Thursday, 15 November 2018

HN: Babiš has chance to change ČR into normal EU member

ČTK |
15 December 2017

Prague, Dec 14 (CTK) - Andrej Babis (ANO), prime minister of a new Czech government, has a chance of changing the country from a permanent troublemaker into a normal EU member, and his first steps in this respect look hopeful, Ondrej Houska writes in daily Hospodarske noviny (HN) on Thursday.

In his campaign before the October general election, Babis often spread "myths" about the EU, of which he evidently knows very little. For example, he asserted that the EU is controlled by its big members while the small ones lack any influence. In addition, he mentioned the Czech Republic as one of the small members, Houska writes.

Babis was wrong for two reasons. Small members naturally do have an influence if they seek it and are capable of gaining respect. Second, the Czech Republic should finally realise that it is no small state. Only 10 EU countries have more inhabitants. The Czech Republic's population is larger than those of 16 other EU members including Sweden, Finland, Austria and Denmark, Houska writes.

Nevertheless, Babis is right in that the influence of Czechs is much weaker than that of the above mentioned countries. However, it is the Czechs who is to blame for this. They are often incapable of saying what they want. They often raise angry protests and seem to be capable of nothing but criticism. Faced with such a partner, other countries have no strong reason to negotiate or make swap deals, Houska writes.

Now that Babis has become prime minister, he is asserting that everything will change in this respect. He is speaking of his "pro-European" orientation and says it is very important for the Czechs to be "more active" in Europe. He says the Czechs are competent enough to submit proposals and draft solutions in Brussels and at meetings with partners, and to negotiate actively, Houska writes.

Babis is quite right. The Czech Republic should do all this and it should finally start behaving as a normal EU country with all its rights and duties. It should no longer be only seeking the EU's support and refusing to bear any costs, though EU membership does include costs, Houska writes.

The question is, however, what the real effect of Babis's words will actually be, he continues.

Sources close to Babis admit that he has never shown much interest in the operation of the EU and that he knows very little about it, Houska writes.

True, he regularly attended finance ministers' meetings in his previous capacity as Czech finance minister, but the agenda he presented there was rather monothematic. He actually showed interest in nothing but his favourite issue of tax evasion. Otherwise, it was a problem to attract his attention for more than five minutes, Houska writes, citing insiders.

Never mind, a lot of newcomer prime ministers know little about the EU, this is no special feature of Czechs. It is important with what people Babis will surround himself and whether he will follow their advice. Simply, it depends on who will write down on the almost blank slate, which Babis definitely is in relation to the EU, Houska writes.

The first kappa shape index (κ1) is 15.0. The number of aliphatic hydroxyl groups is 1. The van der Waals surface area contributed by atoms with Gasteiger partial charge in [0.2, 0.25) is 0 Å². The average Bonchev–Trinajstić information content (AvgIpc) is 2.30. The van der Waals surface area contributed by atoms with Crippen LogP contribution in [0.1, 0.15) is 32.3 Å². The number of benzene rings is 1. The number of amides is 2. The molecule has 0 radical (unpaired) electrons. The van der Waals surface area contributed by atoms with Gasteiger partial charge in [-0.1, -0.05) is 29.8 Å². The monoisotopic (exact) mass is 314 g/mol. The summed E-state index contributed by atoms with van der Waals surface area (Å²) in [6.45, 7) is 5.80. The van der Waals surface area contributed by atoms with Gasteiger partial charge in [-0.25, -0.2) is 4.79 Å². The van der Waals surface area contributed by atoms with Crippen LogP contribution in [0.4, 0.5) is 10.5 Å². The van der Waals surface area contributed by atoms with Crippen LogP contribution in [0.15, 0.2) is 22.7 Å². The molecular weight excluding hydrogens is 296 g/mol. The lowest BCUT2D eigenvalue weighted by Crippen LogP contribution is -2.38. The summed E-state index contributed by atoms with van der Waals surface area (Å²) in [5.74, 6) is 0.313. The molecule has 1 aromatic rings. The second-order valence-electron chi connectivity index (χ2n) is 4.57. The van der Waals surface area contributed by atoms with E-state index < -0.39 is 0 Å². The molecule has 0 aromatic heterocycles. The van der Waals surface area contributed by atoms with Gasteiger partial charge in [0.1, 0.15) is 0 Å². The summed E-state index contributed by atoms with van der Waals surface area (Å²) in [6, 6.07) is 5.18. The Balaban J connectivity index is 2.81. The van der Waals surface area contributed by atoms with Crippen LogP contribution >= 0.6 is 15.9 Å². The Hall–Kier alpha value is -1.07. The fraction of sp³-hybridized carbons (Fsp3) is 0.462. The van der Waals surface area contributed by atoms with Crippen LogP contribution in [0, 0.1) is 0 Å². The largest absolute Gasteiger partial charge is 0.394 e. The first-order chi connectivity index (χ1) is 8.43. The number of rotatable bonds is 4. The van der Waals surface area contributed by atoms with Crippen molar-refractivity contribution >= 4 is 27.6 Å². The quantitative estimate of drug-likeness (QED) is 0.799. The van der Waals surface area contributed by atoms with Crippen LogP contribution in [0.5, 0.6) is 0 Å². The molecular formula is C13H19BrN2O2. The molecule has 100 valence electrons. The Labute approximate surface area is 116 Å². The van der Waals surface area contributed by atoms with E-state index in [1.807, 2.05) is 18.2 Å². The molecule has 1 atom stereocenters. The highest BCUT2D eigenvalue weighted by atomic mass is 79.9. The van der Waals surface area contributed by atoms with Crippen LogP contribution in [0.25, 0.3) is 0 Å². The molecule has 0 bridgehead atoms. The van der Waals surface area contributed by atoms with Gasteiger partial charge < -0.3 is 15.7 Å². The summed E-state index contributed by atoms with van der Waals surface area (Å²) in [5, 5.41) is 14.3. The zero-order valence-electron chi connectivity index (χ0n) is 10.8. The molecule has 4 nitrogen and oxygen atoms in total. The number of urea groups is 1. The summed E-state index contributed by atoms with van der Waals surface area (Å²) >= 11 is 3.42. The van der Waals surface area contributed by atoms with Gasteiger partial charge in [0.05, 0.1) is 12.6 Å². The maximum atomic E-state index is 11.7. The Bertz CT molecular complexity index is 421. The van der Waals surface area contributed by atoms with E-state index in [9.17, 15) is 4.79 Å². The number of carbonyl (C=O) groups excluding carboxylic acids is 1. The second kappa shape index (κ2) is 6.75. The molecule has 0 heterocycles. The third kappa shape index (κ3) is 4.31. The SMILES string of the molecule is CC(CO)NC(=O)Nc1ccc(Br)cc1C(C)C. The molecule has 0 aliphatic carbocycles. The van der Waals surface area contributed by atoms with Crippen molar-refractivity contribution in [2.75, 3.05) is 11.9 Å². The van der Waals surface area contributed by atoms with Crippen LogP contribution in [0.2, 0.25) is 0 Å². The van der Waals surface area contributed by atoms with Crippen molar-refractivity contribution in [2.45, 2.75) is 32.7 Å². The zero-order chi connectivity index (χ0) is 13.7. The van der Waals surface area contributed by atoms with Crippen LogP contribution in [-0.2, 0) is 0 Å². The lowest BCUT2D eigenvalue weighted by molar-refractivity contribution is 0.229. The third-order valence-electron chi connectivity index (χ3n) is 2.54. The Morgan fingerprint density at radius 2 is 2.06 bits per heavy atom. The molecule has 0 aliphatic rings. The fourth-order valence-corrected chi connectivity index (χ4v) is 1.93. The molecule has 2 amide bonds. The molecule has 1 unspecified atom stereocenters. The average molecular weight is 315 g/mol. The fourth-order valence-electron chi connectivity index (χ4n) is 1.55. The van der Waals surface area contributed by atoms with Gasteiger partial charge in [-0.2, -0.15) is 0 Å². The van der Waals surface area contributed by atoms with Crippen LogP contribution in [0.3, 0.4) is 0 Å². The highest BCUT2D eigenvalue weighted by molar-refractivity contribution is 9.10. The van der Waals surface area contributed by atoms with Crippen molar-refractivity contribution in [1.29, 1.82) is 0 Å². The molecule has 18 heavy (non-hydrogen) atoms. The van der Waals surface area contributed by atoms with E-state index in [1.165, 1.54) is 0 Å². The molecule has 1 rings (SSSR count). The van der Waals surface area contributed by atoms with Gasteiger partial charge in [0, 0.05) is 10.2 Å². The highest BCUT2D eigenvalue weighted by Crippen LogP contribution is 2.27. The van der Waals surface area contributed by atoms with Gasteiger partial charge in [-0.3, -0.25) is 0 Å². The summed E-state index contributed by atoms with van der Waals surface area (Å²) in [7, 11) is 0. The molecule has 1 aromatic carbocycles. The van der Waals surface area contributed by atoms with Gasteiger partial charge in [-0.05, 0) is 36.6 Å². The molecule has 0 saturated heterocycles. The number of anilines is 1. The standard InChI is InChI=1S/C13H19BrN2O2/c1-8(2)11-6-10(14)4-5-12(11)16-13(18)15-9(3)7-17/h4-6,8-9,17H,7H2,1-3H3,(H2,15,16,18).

Babis's first steps in this respect do not look bad. Ales Chmelar will keep the post of the state secretary for the European affairs, and Babis often consults ANO MEPs Dita Charanzova and Martina Dlabajova on EU issues. All of them are competent people. They, along with a few Czech diplomats, have probably contributed to Babis's fresh announcement that he wants to push through the Czech ratification of the fiscal stability treaty that all EU members except for Prague and London signed five years ago, Houska writes.

The only reason why Prague stood outside the treaty at the time was then PM Petr Necas's (Civic Democrats, ODS) fear of then president Vaclav Klaus's reaction, Houska writes.

The Czech ratification of the fiscal compact would be a welcome gesture, a signal indicating that Babis will no longer only criticise the EU and lash out at it, which he did within his election campaign, Houska writes.

Also positive is that Babis shares the previous cabinet's plan to financially contribute in support of improving the situation in Libya, he writes.

However, it will be even more important to see whether all this will remain a mere isolated step or the beginning of a change, Houska writes.

It is not difficult to bang one's fist on the table and say: "I don't want the migrant relocation quotas." The real art is to persuade the largest possible number of EU members about it, Houska says.

Now it is important to see whether Babis will take the same approach to the EU which he took before the elections, when he often criticised it, including unrightfully, or whether he will take a pragmatic approach and complement his occasional well-founded criticism by calm negotiations with partners and an effort to push through Czech priorities, Houska writes.

Furthermore, Babis should be explaining to the Czech people that Prague must not only remain a part of the EU but also become its active member, since an obstacle to this goal is the public opinion, which has not mentally absorbed the fact of the Czech EU membership as yet, Houska writes.

To Czech people, the EU is something strange and alienated. Babis must change this unfortunate public opinion also because he contributed to it by his pre-election rhetoric, Houska concludes.

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